Intermodal volume, fueled by continued import growth, rose 0.6% in the fourth quarter, wrapping up the fifth consecutive year of record traffic.

The fourth-quarter results, including a 4.3% increase in international traffic, showed that volume reached 3.58 million shipments, according to the Intermodal Association of North America’s Market Trends & Statistics report. The fourth-quarter total was the third-highest ever for any quarter, exceeded only by the second and third quarters of 2006. For the full year, volume rose 4.3% to 14.2 million shipments. The last time that annual volume declined from year to year was in 2001.

The quarterly report, which contains detailed, exclusive market information, included increases in four of the nine IANA regions, including the Midwest and Southwest, which together accounted for 51% of total volume. Traffic also rose in Western Canada and the South Central regions.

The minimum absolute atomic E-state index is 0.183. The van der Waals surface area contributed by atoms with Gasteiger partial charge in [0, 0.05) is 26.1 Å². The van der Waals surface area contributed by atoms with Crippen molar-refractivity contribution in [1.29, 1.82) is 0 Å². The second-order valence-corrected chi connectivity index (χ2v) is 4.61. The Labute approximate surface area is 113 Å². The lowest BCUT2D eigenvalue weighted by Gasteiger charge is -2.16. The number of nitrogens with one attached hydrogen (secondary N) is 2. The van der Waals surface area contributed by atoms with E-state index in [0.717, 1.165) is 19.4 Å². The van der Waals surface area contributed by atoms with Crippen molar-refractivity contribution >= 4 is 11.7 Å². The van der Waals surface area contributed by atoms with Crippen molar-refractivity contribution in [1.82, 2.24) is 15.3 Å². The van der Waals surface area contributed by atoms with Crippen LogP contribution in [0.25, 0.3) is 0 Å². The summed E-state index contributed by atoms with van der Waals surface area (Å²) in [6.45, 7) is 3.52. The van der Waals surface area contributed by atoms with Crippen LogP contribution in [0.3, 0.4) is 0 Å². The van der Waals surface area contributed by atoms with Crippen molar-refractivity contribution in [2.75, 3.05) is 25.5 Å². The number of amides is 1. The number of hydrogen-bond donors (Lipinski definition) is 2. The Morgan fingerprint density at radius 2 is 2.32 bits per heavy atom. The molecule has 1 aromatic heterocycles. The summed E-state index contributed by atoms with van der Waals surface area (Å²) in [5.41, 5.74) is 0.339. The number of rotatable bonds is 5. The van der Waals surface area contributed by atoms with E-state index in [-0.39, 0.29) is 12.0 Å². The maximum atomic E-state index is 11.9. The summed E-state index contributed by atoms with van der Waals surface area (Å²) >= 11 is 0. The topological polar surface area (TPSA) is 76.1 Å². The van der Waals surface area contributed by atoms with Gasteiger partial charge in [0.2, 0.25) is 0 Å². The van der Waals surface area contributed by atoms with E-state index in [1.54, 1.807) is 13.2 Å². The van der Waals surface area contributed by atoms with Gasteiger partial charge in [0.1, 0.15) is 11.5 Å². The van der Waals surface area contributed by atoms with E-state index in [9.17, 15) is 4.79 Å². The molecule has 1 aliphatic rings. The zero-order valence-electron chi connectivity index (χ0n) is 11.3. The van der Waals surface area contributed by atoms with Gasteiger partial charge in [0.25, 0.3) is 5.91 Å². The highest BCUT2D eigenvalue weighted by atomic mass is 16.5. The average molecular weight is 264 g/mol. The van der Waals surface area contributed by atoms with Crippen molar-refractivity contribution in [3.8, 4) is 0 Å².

Domestic container traffic increased 4.9% in the quarter, reflecting the continuing trend of growth in that equipment type. Trailer business fell 15%, in part because railroads converted freight to containers that can be double-stacked.

Fourth-quarter volume growth was the slowest in 2006, following increases of 4.9%, 5.9% and 6.3% in the previous three quarters. Demand leveled off during the latter portion of the year. Traffic in October, 2006 trailed August, which was the busiest month ever for intermodal traffic with 1.3 million units moved. Until last year, October was the busiest single month in every year since 1996.

For the full year, domestic volume rose to 5.73 million. International volume increased 7.5% to 8.51 million loads, and now represents 60% of total intermodal volume. The percentage of intermodal freight that is international was 58% last year, and 53% in 2002.